But there are real signs that some of the great museums of my youth — in Birmingham, Newcastle and Sheffield — are suffering. Poor local authorities are being hammered and, obviously, one of the first places they look to make savings is libraries and museums. You get reduced opening hours, reduced staffing levels and that means fewer and fewer people have the time to develop their expertise. Ultimately, that’s bad for the nationals as well, because those museums have been a traditional route into them.
T S-L That makes it sound like participation in museums is simultaneously widening and narrowing: getting broader in terms of social reach but more centralized geographically. Is that reflected in the academic side of things now, in training art historians for museum roles?
PW In terms of training the curators of the future — which is something I’m very interested in — I think things are looking healthy. There have been times when there was a real polarity between the way curators looked at works of art and the way university scholars looked at them. Certain academics were fairly scornful about the sort of research being done in galleries and museums, especially with the dawn of the new art history in the 1980s. At some points, it was a pretty awkward relationship. But the pendulum swings. Good curators have always been interested in the materiality of things; there was a dawning recognition amongst colleagues in universities that they needed to engage with this as well as with the wider issues that overlap with literature and history.
‘I want to get people engaged with the objects on a visceral level. I think what comes first – even for specialists – is the visual impact.’ Paul Williamson
So, there have been more and more applications for us to enter into collaborative research, funded by the UK government or Europe or elsewhere. The powers that be are extremely interested in interdisciplinarity and impact. And an exhibition, especially in London, provides impact. I think there is much more overlap and working together now than there has been in the past. The V&A was at the forefront of this because we were the first British museum to support a research department — launched in about 1990 — precisely to bring in people who weren’t necessarily curators. This allowed colleagues to step away from their day-to-day work and concentrate on a publication or an exhibition or a new gallery. I think it’s had a tremendously beneficial effect.
T S-L Are there changes in curation as a result of that?
PW It seems that ‘curationism’ is very much part of the zeitgeist. I think it’s partly semantic. If somebody says: ‘I curated this exhibition,’ but it’s a one-person show of 30 pictures or so, to my mind that’s partial curation. Full curation is looking after a collection: displaying it, creating a structure in which to present those objects; but also all the nitty-gritty unglamorous stuff like keeping an inventory and making sure that it’s passed down to the next generation in the same or better condition than it was when you started. It’s about keeping, and the curator’s job obviously is to present the material — but that’s only part of it. Adding to the collection is vital as well.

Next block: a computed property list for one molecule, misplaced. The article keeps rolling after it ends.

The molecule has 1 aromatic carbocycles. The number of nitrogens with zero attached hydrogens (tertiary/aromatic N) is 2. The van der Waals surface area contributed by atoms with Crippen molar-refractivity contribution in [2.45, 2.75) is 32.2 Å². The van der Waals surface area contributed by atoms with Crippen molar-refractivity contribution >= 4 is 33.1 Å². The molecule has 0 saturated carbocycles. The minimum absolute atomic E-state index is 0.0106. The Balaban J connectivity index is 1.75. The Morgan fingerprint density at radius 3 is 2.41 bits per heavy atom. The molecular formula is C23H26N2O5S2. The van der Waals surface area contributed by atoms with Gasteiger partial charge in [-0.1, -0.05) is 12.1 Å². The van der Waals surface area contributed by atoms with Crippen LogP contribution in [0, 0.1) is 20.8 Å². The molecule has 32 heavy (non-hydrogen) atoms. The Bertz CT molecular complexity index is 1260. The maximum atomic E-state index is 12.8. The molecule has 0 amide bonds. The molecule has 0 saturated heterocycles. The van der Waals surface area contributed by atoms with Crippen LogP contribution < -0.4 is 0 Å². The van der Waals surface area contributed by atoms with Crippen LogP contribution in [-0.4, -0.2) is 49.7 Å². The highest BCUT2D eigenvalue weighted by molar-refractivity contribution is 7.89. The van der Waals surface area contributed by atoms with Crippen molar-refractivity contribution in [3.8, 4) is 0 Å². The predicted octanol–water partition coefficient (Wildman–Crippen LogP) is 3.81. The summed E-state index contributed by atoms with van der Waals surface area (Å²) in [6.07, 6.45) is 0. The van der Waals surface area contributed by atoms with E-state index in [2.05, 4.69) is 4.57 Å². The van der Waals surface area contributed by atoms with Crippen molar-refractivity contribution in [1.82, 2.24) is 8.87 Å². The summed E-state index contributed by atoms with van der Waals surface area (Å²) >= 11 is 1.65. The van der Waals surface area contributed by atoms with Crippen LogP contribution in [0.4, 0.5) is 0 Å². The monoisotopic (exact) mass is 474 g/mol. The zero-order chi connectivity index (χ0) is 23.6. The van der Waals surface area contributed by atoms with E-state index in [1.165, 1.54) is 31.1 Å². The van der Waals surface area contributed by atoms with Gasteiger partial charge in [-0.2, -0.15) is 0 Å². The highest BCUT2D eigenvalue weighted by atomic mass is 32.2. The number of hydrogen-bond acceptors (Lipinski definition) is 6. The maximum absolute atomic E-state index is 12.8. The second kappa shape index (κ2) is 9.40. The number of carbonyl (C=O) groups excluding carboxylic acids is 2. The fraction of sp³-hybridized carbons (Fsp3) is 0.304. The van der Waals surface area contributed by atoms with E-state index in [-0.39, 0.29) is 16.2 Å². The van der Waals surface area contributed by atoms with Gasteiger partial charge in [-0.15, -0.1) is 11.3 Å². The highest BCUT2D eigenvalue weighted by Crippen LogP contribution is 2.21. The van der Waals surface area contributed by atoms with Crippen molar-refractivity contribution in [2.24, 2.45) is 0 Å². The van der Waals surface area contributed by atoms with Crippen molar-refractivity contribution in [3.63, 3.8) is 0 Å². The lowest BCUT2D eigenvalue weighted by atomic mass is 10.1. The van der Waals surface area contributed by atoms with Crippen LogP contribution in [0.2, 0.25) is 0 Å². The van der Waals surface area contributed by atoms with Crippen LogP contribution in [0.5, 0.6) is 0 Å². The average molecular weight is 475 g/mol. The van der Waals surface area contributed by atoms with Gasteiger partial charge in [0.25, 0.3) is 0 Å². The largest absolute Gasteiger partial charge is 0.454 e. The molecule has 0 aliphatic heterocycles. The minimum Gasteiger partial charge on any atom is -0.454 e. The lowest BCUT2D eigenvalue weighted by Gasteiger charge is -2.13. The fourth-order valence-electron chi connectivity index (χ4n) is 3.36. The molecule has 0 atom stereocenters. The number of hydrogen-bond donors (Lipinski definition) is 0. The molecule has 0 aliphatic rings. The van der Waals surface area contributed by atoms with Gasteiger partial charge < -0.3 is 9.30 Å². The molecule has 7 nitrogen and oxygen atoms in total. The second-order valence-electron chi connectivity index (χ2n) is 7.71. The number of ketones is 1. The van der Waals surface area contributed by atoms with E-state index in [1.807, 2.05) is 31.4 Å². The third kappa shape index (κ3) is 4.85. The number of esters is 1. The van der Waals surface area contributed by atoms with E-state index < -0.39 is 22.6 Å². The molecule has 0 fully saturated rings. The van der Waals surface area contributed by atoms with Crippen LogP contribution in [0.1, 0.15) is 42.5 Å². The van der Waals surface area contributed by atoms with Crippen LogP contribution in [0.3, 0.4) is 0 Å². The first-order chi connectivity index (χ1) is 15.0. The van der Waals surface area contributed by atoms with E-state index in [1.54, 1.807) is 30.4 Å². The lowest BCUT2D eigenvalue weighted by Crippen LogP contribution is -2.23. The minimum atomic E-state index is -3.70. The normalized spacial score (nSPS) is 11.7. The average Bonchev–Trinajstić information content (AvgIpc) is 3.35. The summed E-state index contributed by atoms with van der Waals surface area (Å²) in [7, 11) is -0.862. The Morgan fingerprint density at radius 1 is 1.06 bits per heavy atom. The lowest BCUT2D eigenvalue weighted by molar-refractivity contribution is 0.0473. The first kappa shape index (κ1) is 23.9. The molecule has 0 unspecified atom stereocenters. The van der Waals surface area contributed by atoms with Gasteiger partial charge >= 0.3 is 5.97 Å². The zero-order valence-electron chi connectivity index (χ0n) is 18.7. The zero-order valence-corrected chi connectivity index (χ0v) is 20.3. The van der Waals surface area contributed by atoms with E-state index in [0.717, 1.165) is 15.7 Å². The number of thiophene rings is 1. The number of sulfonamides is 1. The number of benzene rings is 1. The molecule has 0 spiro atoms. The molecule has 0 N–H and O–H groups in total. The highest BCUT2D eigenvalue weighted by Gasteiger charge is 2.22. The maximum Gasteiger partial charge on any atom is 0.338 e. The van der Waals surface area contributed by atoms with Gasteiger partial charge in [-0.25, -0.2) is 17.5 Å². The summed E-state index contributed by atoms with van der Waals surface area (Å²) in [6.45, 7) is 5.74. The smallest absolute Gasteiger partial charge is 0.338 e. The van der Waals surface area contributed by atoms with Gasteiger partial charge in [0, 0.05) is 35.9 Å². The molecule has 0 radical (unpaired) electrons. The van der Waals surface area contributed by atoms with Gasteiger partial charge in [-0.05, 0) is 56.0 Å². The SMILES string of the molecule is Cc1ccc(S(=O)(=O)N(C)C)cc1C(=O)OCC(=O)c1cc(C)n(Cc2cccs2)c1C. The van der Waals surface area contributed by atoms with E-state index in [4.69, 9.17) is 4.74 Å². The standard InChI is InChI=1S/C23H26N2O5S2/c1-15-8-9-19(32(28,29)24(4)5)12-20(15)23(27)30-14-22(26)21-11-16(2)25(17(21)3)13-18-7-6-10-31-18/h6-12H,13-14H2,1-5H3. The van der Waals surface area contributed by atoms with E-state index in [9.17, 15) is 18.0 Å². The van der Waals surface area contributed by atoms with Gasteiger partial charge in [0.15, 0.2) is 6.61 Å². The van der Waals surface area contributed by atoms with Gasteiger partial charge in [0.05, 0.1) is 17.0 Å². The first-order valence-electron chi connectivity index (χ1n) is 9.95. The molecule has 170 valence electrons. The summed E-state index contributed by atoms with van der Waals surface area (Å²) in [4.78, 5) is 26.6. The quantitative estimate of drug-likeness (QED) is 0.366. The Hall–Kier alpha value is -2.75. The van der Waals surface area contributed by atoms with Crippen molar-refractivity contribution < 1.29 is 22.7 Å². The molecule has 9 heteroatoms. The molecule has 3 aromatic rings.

T S-L You’ve done a certain amount of that in your time at the V&A.
PW To be able to add to the national collection in that way is a great privilege. Fifty or 100 years from now, our collection, all being well, will be expanded further, but there will still be objects that I added to it, making my own small contribution, in a sense.
T S-L Such as?
PW One piece I acquired is a rather astonishing sculpture by Agostino Carlini, which has a wonderful story behind it. Carlini was an Italian émigré who came to England in the middle of the 18th century and became one of the founder members of the Royal Academy. He befriended this fellow called Joshua Ward, a quack doctor who created elixirs and tablets and became very wealthy as a result. Ward hoped that he would have a monument at Westminster Abbey, which is why he commissioned Carlini to make this sculpture.
The artist really captures the swagger of the man — his buttons pulling at his waistcoat, his portliness, this wonderful Bernini-esque lace on his sleeves and the veins on his hands. You can see that he was a man who liked his claret and his beef, with his great jowls. And there he is, obviously making some sort of philanthropic gesture. Carlini captures both Ward’s pomposity and his aspirations with an extraordinarily sophisticated understanding of the marble.
In the end, the monument was never erected and Ward’s son gave the piece to the Royal Society of Arts, where it stayed until 1991, when they wished to sell it, and we were in a position to acquire it quickly. We had quite a decent sum of money in a bequest, so we didn’t have to fundraise in the way we’ve done for so many important objects — like Antonio Canova’s The Three Graces (1814–17) or Benedetto da Rovezzano’s Wolsey Angels (1524–29) — which takes ages and is a necessary part of the job. But it’s very nice when you can just buy something because it turns up at the right time.